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Many charities are helped by members

By Wells Journal  |  Posted: November 29, 2012

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The Inner Wheel Club of Wells

The Inner Wheel Club of Wells held their November meeting as usual in the Brittania Inn.

Official business was dispatched quickly. Over £1,000 had been raised by members of District 20 for Riding for the Disabled, the Inner Wheel poppy wreath had been laid by President Margaret Haslam, and bags of tinned food collected for the Salvation Army Christmas food for next month was requested. The coffee morning to raise funds for the Freewheelers EVS Blood Bikes will be on December 7. Collecting of buttons, used stamps and disused spectacles will be ongoing.

The Club then welcomed members from the Wells Rotary Club led by their President, Sharon Haigh, to join them for lunch and the talk.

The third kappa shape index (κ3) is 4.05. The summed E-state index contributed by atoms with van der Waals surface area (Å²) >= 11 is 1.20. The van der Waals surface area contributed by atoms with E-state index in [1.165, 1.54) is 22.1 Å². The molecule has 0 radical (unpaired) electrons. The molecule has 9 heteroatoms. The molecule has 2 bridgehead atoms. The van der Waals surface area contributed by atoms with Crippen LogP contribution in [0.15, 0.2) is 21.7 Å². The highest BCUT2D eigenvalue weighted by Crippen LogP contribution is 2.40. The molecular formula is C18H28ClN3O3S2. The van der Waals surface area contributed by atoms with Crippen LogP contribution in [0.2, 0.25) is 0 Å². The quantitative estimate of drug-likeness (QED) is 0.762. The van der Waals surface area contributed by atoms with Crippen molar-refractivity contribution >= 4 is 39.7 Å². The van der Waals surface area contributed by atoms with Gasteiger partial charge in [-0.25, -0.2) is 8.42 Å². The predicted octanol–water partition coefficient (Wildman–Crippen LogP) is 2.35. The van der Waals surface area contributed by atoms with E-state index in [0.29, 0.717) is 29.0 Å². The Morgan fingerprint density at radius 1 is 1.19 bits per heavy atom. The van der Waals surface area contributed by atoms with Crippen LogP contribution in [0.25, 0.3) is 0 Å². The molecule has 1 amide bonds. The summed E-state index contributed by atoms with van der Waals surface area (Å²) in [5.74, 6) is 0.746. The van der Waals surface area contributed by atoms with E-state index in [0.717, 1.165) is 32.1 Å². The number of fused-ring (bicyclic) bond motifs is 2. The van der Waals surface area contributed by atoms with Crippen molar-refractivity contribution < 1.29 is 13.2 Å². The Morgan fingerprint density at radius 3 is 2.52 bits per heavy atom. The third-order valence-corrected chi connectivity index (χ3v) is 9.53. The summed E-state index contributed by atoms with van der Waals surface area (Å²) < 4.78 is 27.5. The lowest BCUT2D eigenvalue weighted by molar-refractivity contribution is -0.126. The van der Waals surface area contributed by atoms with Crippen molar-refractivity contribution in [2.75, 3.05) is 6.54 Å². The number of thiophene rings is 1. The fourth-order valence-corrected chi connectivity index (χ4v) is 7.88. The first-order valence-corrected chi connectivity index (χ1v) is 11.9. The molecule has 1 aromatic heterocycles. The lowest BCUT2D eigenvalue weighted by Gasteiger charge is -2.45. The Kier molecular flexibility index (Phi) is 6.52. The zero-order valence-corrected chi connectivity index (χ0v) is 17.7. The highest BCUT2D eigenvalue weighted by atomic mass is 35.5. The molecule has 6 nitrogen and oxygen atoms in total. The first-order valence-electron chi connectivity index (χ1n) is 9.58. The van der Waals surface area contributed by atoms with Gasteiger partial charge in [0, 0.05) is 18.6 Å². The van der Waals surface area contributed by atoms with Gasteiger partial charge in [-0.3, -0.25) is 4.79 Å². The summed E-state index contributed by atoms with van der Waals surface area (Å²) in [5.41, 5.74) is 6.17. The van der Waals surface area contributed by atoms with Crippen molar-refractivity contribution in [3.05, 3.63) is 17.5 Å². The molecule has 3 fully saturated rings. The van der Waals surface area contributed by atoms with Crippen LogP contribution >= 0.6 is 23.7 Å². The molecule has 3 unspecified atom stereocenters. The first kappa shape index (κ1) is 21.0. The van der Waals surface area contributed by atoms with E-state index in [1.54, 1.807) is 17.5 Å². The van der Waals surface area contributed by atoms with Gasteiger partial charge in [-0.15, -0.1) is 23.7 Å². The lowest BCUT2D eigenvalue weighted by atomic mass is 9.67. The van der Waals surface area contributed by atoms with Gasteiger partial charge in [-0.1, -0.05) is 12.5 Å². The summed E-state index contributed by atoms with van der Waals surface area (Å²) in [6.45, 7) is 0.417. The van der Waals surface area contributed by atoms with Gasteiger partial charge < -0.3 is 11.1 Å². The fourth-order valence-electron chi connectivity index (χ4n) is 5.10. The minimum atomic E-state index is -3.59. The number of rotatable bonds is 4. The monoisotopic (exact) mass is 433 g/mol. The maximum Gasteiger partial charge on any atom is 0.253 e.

Mr Gerald Little gave a fascinating talk on our money – 'The History of the Bank of England'. Surprising facts were learned. From the 18th century, until printing of all notes became possible, girls with good handwriting were employed to write on the £5 upwards bank notes. In Second World War, the Germans had tried unsuccessfully to forge the £5 note.

Until 1993 the Bank was guarded nightly by the Army in a formal ceremony of handing over the keys. So there was a long history of money in our handbags and pockets, one in which the paper mills around Wells had played an essential part. Mr Little also gave a health warning of "after handling money have a good hand scrub". Forensics tests showed that used notes carried a residue of illegal substances on them.

Pat Robinson

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